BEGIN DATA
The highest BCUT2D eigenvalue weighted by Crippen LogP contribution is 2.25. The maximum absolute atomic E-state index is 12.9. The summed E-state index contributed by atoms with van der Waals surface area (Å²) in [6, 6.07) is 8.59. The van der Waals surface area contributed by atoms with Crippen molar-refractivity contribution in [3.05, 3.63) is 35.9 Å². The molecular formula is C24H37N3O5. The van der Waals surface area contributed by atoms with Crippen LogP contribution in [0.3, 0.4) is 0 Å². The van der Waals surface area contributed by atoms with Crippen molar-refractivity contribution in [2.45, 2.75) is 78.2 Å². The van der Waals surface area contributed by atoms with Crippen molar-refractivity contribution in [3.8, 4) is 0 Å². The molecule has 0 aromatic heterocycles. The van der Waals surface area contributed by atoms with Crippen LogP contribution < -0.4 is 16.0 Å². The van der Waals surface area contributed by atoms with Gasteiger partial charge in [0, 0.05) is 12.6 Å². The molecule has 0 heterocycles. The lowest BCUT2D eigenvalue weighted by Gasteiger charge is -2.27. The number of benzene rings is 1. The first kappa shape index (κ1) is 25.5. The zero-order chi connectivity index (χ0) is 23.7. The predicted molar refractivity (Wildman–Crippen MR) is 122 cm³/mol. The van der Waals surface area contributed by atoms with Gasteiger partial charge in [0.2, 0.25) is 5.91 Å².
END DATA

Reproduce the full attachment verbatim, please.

The highest BCUT2D eigenvalue weighted by Crippen LogP contribution is 2.25. The maximum absolute atomic E-state index is 12.9. The summed E-state index contributed by atoms with van der Waals surface area (Å²) in [6, 6.07) is 8.59. The van der Waals surface area contributed by atoms with Crippen molar-refractivity contribution in [3.05, 3.63) is 35.9 Å². The molecular formula is C24H37N3O5. The van der Waals surface area contributed by atoms with Crippen LogP contribution in [0.3, 0.4) is 0 Å². The van der Waals surface area contributed by atoms with Crippen molar-refractivity contribution in [2.45, 2.75) is 78.2 Å². The van der Waals surface area contributed by atoms with Crippen molar-refractivity contribution in [3.8, 4) is 0 Å². The molecule has 0 aromatic heterocycles. The van der Waals surface area contributed by atoms with Crippen LogP contribution < -0.4 is 16.0 Å². The van der Waals surface area contributed by atoms with Gasteiger partial charge in [0, 0.05) is 12.6 Å². The molecule has 0 heterocycles. The lowest BCUT2D eigenvalue weighted by Gasteiger charge is -2.27. The number of benzene rings is 1. The first kappa shape index (κ1) is 25.5. The zero-order chi connectivity index (χ0) is 23.7. The predicted molar refractivity (Wildman–Crippen MR) is 122 cm³/mol. The van der Waals surface area contributed by atoms with Gasteiger partial charge in [0.2, 0.25) is 5.91 Å².